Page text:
Italian emigration across the Alps to central and western Europe has always been strong, even at the time of major transatlantic emigration. But its seasonal and somewhat temporary nature has always made precise quantification difficult.
Particularly following restrictions by the United States on new immigrants entering the country, Italians looked to other European destinations, especially France, Germany, Belgium, Switzerland and also Britain. These countries needed low cost labour and, in the immediate post-war period, had entered into agreements with the Italian government: young workers intended primarily for Europe’s mines in exchange for raw materials and energy sources, mainly coal.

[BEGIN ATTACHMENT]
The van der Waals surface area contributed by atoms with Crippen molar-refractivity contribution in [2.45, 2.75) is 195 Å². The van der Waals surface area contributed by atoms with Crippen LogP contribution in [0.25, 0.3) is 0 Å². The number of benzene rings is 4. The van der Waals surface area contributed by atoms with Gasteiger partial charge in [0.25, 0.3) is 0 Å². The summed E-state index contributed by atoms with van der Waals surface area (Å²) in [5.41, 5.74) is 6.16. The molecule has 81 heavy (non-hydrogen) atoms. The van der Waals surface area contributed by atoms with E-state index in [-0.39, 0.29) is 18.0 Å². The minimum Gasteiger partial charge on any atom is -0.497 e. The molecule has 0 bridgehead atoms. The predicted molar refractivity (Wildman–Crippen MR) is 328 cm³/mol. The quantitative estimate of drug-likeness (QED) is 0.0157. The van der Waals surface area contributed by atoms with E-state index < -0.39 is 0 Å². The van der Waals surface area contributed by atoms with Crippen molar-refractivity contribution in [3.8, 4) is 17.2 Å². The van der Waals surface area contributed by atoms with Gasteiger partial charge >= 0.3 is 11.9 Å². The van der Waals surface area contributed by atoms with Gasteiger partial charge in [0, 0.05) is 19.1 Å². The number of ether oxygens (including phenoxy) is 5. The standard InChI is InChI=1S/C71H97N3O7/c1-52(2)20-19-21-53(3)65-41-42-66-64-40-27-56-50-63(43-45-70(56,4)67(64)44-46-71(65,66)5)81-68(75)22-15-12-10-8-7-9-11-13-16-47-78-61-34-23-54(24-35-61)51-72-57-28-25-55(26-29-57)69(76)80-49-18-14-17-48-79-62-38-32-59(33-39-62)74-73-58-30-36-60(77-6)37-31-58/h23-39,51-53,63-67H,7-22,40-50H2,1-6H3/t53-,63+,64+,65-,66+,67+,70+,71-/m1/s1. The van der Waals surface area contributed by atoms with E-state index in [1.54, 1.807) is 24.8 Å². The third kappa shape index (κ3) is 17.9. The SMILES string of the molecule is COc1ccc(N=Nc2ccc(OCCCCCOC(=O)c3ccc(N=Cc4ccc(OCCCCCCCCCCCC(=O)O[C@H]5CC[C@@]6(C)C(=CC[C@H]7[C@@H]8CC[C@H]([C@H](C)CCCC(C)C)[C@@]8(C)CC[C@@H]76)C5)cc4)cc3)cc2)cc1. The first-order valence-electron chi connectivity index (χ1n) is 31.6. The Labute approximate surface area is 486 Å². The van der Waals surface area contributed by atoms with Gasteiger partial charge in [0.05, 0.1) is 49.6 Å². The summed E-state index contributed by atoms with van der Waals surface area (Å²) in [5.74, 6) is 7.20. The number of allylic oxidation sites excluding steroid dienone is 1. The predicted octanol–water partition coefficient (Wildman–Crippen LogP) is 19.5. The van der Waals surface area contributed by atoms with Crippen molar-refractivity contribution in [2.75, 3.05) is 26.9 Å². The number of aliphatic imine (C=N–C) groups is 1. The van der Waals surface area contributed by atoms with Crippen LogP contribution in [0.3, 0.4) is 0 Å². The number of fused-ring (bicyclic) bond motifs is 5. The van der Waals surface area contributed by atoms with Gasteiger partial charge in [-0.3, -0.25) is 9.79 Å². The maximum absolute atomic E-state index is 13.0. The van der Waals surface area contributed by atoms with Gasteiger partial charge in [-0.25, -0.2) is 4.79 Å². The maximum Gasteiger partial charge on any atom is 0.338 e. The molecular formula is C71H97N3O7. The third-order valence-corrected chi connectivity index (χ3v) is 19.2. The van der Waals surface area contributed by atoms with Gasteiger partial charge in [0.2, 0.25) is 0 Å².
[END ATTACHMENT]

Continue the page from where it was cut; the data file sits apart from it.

Thus, in order to solve major unemployment problems in a country brought to its knees by the Second World War, the Italian government from 1945 onwards encouraged “assisted” emigration, almost exclusively of men, to European countries; this emigration would retain a clear sense of being transitory in nature, given the relative proximity to Italy, even though Italian communities began to become established in particular in Belgium, Switzerland and Germany.